From the Editors
Will future conflicts be won or lost in the laboratory?
P. W. Singer of the Brookings Institution, who wrote about the U.S. Military’s increasing use of robots in Iraq and Afghanistan in a WQ cover story last year, has an interesting piece in Popular Mechanics. In it, he says that today’s Packbots and Predators “are merely the first generation—the equivalent of the Model T Ford or the Wright Brothers’ flyer.” Singer warns that, historically, military planners often become enamored with the early success of new technologies, causing them to stop seeking more innovative weaponry:
“At the start of this revolution in robotics, it is folly for us to think we have all the answers yet. Back in World War I, the early tanks were visualized as mobile pillboxes, supporting infantry as they marched on trench lines. It later turned out, though, that the technology could be far more effective when gathered together into a single armored punch, a blitzkrieg that moved at a speed well beyond that of a soldier’s legs. Similarly, the future of unmanned weaponry may well be jacks-of-all-trades like the MQ-X or robotic Apache helicopters that look and operate very much like the manned and early unmanned versions they are replacing. Or, it might be something as vastly different as the Rand Corporation’s concept of PRAWNS (PRoliferated Autonomous WeapoNS). In this, rather than a single large (and likely expensive) plane trying to do it all, the task is divided among a variety of smaller, cheaper specialized robots, much like a swarm of ants at work. Much as no one knew the full potential of tanks back in 1918, we similarly don't know which model of war robots will ultimately win out.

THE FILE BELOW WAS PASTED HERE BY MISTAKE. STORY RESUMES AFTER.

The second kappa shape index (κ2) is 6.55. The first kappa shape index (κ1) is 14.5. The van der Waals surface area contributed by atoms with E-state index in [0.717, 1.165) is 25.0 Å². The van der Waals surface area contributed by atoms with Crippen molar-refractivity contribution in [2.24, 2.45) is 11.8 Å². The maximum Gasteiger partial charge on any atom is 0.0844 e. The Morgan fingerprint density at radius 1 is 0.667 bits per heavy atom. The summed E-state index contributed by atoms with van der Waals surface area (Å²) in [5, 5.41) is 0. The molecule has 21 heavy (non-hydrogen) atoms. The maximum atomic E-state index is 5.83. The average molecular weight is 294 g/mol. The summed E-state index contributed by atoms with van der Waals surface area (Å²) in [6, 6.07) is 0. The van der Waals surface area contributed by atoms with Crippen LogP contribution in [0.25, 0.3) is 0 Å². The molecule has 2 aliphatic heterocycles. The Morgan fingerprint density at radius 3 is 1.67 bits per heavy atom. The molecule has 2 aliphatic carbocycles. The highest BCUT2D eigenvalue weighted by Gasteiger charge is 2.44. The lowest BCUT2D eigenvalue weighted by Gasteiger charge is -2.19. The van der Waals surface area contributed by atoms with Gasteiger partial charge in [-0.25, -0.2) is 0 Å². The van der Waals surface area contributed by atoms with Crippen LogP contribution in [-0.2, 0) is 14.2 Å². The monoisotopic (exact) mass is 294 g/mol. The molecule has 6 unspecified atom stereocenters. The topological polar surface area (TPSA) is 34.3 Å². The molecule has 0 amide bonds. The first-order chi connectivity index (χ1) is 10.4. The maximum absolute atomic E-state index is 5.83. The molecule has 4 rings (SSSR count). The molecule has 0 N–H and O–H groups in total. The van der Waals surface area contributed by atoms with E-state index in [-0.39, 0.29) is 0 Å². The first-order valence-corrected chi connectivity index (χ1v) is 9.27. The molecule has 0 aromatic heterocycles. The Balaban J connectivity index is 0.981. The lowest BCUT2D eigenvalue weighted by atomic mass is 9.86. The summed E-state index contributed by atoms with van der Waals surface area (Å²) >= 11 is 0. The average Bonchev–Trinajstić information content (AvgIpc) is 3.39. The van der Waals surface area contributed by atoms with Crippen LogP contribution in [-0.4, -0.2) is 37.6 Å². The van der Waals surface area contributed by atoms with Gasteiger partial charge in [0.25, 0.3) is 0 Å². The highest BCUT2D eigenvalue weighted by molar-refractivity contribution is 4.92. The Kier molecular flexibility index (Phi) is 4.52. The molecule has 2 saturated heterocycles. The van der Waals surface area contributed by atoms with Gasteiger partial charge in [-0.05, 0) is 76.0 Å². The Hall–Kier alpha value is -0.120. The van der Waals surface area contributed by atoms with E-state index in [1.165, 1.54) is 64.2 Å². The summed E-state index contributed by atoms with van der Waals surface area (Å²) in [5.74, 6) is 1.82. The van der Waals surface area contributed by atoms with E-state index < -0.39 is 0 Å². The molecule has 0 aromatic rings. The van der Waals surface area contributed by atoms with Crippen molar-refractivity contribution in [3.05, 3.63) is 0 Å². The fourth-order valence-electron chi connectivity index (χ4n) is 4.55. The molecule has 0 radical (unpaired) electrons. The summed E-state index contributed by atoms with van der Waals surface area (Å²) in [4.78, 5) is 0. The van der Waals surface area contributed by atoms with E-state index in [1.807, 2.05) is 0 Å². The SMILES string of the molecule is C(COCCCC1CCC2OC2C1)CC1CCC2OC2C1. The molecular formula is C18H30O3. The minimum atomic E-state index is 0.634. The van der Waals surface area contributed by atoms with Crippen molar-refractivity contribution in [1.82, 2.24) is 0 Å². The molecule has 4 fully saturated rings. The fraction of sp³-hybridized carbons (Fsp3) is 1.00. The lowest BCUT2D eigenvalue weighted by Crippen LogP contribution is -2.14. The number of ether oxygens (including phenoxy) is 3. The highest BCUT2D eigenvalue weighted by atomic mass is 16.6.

“The answer then is not to turn back the clock on technologic change and cling to old systems or doctrines. Nor is it to leap before looking. Rather, now is the time to experiment, to play the field and be promiscuous with our technologic futures.... For the U.S. military, it means we should focus less now on what the perfect robotic system will look like 20 or 30 years out, fighting for kids not born yet in battles we know not where. Instead, we should return to our own tradition of experimenting, pushing multiple design contests and encouraging vast testing of prototypes, so as to ensure that our current defense purchasing isn’t pre-emptively deciding how we will fight in the future, but rather allows us to choose what will be best in that future.”